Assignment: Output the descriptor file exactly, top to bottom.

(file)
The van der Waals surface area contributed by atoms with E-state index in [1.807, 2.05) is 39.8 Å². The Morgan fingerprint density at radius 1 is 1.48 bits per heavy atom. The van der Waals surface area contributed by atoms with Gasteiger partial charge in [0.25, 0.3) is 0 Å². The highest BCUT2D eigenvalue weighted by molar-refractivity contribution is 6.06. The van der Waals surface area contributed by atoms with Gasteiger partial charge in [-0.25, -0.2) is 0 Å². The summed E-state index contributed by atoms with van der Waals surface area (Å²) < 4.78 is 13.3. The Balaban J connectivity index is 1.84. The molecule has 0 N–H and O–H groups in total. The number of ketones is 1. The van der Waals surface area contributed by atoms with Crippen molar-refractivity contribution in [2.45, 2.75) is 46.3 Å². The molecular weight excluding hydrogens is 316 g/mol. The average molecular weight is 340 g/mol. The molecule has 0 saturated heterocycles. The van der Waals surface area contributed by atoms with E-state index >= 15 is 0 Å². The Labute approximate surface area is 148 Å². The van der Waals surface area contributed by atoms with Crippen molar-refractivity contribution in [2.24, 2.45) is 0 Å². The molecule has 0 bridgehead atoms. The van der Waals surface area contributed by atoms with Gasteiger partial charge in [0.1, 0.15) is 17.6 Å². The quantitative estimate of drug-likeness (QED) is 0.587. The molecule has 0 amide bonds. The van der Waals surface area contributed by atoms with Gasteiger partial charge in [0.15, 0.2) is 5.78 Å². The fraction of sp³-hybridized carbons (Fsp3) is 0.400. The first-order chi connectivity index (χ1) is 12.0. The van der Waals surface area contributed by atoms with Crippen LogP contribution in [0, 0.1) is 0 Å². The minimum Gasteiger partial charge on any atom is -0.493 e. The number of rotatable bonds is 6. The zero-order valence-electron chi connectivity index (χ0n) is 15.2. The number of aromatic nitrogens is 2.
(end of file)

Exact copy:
The van der Waals surface area contributed by atoms with E-state index in [1.807, 2.05) is 39.8 Å². The Morgan fingerprint density at radius 1 is 1.48 bits per heavy atom. The van der Waals surface area contributed by atoms with Gasteiger partial charge in [0.25, 0.3) is 0 Å². The highest BCUT2D eigenvalue weighted by molar-refractivity contribution is 6.06. The van der Waals surface area contributed by atoms with Gasteiger partial charge in [-0.25, -0.2) is 0 Å². The summed E-state index contributed by atoms with van der Waals surface area (Å²) < 4.78 is 13.3. The Balaban J connectivity index is 1.84. The molecule has 0 N–H and O–H groups in total. The number of ketones is 1. The van der Waals surface area contributed by atoms with Crippen molar-refractivity contribution in [2.45, 2.75) is 46.3 Å². The molecular weight excluding hydrogens is 316 g/mol. The average molecular weight is 340 g/mol. The molecule has 0 saturated heterocycles. The van der Waals surface area contributed by atoms with E-state index >= 15 is 0 Å². The Labute approximate surface area is 148 Å². The van der Waals surface area contributed by atoms with Crippen molar-refractivity contribution in [2.24, 2.45) is 0 Å². The molecule has 0 bridgehead atoms. The van der Waals surface area contributed by atoms with Gasteiger partial charge in [0.1, 0.15) is 17.6 Å². The quantitative estimate of drug-likeness (QED) is 0.587. The molecule has 0 amide bonds. The van der Waals surface area contributed by atoms with Gasteiger partial charge in [0.15, 0.2) is 5.78 Å². The fraction of sp³-hybridized carbons (Fsp3) is 0.400. The first-order chi connectivity index (χ1) is 12.0. The van der Waals surface area contributed by atoms with Crippen LogP contribution in [0, 0.1) is 0 Å². The minimum Gasteiger partial charge on any atom is -0.493 e. The number of rotatable bonds is 6. The zero-order valence-electron chi connectivity index (χ0n) is 15.2. The number of aromatic nitrogens is 2.